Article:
Monday, October 20, 2008

The Children Know

I wasn't trying to start some big controversy with my "Parenting on Aisle 3" post. I actually thought that it was a funny story about how children learn to effectively manipulate their parents. The child in question was NOT in distress, he was NOT crying, he was NOT in pain. He was simply being demanding and he knew that if he were loud enough and persistent enough that he would get his way.

I watched the mother, she was NOT frazzled, she was NOT embarrassed, she didn't even seem to be aware that she was in a public place making a scene. It was a like a game they were playing and he was winning. Not one time did she say, "stop screaming." I watched her negotiating with him, attempting to bribe him, and then acting as though she might leave him.

I hear all of the, "you don't know until you have kids so you can't judge." Well, I talked with another adoptive mom last night who like me has worked managing children in programs since we ourselves were teenagers. We talked about how in that role where you have 10 children dropped off to you who will be in your care for a short period of time that you become very adapt at finding strategies that get the type of behavior that you need from the children. The other thing that we talked about is that we have had children in our care who are absolute terrors to their parents, neighbors, and friends but they become gentle and meek with us. I don't know if we have a special kid gene that drew us to work with children or if the work with children helped us develop ways of getting through to them. But, we both said that it starts with setting basic rules and requiring that they respect us as the authority in the room and demand that they respect the other children as well.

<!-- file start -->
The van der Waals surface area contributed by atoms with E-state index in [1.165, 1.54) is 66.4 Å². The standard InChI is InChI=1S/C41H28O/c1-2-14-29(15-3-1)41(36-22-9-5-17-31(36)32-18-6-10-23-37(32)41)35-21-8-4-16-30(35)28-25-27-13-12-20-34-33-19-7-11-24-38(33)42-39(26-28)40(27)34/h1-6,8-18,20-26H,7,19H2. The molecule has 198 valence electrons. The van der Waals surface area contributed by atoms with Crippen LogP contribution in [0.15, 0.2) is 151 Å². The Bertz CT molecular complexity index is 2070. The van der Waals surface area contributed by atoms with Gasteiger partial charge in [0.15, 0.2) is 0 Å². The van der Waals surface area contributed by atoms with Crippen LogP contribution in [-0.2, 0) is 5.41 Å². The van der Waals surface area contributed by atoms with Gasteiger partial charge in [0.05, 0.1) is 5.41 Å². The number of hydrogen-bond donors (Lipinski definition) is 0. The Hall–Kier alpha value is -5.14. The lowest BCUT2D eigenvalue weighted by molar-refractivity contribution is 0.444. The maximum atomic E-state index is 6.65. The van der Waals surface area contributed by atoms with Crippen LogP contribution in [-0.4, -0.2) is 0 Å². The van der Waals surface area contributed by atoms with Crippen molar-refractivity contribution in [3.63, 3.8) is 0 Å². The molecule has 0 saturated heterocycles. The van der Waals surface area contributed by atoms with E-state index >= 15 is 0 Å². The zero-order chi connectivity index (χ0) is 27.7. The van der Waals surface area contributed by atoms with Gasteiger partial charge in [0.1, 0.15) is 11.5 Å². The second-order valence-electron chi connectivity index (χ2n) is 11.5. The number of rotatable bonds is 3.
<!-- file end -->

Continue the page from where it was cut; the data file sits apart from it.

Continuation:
Children KNOW who they can push and who they can't. I think that it is Dr. Phil that says we teach people (children) how to treat us.

Children want boundaries and actually respond very well to them -- enter the Super Nanny. I have CHOSEN to work with some of the most challenging children from disadvantaged backgrounds, children with emotional disorders, children with violent histories and yes they can be very strong willed and yes they will try to push your buttons. As the adult I have two jobs, one is to understand where they are coming from and two it is to help them move towards more desirable behavior. Like I said in the original piece I had to leave that section of the store because I was two seconds from intervening. Like Bennett wrote in her response I have often approached a screaming child in a store and gotten a different result. My first approach is usually with humor, "You are far to handsome too..." You usually get a shocked look from the kid, like is somebody really standing up to me? Hey, this chick has my number and she means business. Then comes a thank you from the parent at their wits end.